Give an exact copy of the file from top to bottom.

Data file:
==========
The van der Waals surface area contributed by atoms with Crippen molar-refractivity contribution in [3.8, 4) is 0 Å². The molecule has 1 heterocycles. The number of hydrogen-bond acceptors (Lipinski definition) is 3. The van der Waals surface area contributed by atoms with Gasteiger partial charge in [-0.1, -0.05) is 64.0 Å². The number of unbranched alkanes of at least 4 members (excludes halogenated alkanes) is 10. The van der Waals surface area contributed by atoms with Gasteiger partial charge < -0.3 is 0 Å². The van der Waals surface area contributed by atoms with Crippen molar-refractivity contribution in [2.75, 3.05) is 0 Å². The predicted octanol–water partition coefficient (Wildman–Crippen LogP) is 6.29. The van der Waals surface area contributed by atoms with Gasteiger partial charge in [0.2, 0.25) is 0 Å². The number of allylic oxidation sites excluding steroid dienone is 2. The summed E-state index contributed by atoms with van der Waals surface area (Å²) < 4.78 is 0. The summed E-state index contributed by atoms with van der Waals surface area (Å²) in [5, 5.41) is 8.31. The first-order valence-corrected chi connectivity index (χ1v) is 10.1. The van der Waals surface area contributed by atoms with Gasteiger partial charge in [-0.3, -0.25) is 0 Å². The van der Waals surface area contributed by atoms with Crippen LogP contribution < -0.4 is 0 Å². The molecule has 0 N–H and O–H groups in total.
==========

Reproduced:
The van der Waals surface area contributed by atoms with Crippen molar-refractivity contribution in [3.8, 4) is 0 Å². The molecule has 1 heterocycles. The number of hydrogen-bond acceptors (Lipinski definition) is 3. The van der Waals surface area contributed by atoms with Gasteiger partial charge in [-0.1, -0.05) is 64.0 Å². The number of unbranched alkanes of at least 4 members (excludes halogenated alkanes) is 10. The van der Waals surface area contributed by atoms with Gasteiger partial charge < -0.3 is 0 Å². The van der Waals surface area contributed by atoms with Crippen molar-refractivity contribution in [2.75, 3.05) is 0 Å². The predicted octanol–water partition coefficient (Wildman–Crippen LogP) is 6.29. The van der Waals surface area contributed by atoms with Gasteiger partial charge in [0.2, 0.25) is 0 Å². The number of allylic oxidation sites excluding steroid dienone is 2. The summed E-state index contributed by atoms with van der Waals surface area (Å²) < 4.78 is 0. The summed E-state index contributed by atoms with van der Waals surface area (Å²) in [5, 5.41) is 8.31. The first-order valence-corrected chi connectivity index (χ1v) is 10.1. The van der Waals surface area contributed by atoms with Gasteiger partial charge in [-0.3, -0.25) is 0 Å². The van der Waals surface area contributed by atoms with Crippen LogP contribution < -0.4 is 0 Å². The molecule has 0 N–H and O–H groups in total.